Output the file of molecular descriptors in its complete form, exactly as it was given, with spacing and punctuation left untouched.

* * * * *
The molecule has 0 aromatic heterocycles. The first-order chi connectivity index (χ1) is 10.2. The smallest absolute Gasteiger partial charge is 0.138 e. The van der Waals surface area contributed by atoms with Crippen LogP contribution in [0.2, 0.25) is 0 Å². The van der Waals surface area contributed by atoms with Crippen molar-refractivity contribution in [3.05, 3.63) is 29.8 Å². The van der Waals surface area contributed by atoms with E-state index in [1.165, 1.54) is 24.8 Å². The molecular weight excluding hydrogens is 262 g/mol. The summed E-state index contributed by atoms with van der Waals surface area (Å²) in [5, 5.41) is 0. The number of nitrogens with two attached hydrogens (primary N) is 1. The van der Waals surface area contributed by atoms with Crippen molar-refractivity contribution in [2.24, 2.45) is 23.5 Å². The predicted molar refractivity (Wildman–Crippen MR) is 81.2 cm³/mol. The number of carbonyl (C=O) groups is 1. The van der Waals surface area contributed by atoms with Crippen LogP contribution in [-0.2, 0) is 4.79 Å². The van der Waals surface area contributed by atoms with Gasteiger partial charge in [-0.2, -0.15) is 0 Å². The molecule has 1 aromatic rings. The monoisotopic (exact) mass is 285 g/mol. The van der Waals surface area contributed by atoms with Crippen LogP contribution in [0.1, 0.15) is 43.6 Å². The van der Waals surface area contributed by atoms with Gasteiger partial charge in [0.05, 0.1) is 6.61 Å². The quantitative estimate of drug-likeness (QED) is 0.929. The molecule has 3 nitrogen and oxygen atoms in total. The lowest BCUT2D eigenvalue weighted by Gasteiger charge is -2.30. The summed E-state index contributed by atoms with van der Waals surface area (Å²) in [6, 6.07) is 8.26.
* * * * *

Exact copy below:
The molecule has 0 aromatic heterocycles. The first-order chi connectivity index (χ1) is 10.2. The smallest absolute Gasteiger partial charge is 0.138 e. The van der Waals surface area contributed by atoms with Crippen LogP contribution in [0.2, 0.25) is 0 Å². The van der Waals surface area contributed by atoms with Crippen molar-refractivity contribution in [3.05, 3.63) is 29.8 Å². The van der Waals surface area contributed by atoms with E-state index in [1.165, 1.54) is 24.8 Å². The molecular weight excluding hydrogens is 262 g/mol. The summed E-state index contributed by atoms with van der Waals surface area (Å²) in [5, 5.41) is 0. The number of nitrogens with two attached hydrogens (primary N) is 1. The van der Waals surface area contributed by atoms with Crippen molar-refractivity contribution in [2.24, 2.45) is 23.5 Å². The predicted molar refractivity (Wildman–Crippen MR) is 81.2 cm³/mol. The number of carbonyl (C=O) groups is 1. The van der Waals surface area contributed by atoms with Crippen LogP contribution in [-0.2, 0) is 4.79 Å². The van der Waals surface area contributed by atoms with Gasteiger partial charge in [-0.2, -0.15) is 0 Å². The molecule has 1 aromatic rings. The monoisotopic (exact) mass is 285 g/mol. The van der Waals surface area contributed by atoms with Crippen LogP contribution in [0.1, 0.15) is 43.6 Å². The van der Waals surface area contributed by atoms with Gasteiger partial charge in [0.05, 0.1) is 6.61 Å². The quantitative estimate of drug-likeness (QED) is 0.929. The molecule has 3 nitrogen and oxygen atoms in total. The lowest BCUT2D eigenvalue weighted by Gasteiger charge is -2.30. The summed E-state index contributed by atoms with van der Waals surface area (Å²) in [6, 6.07) is 8.26.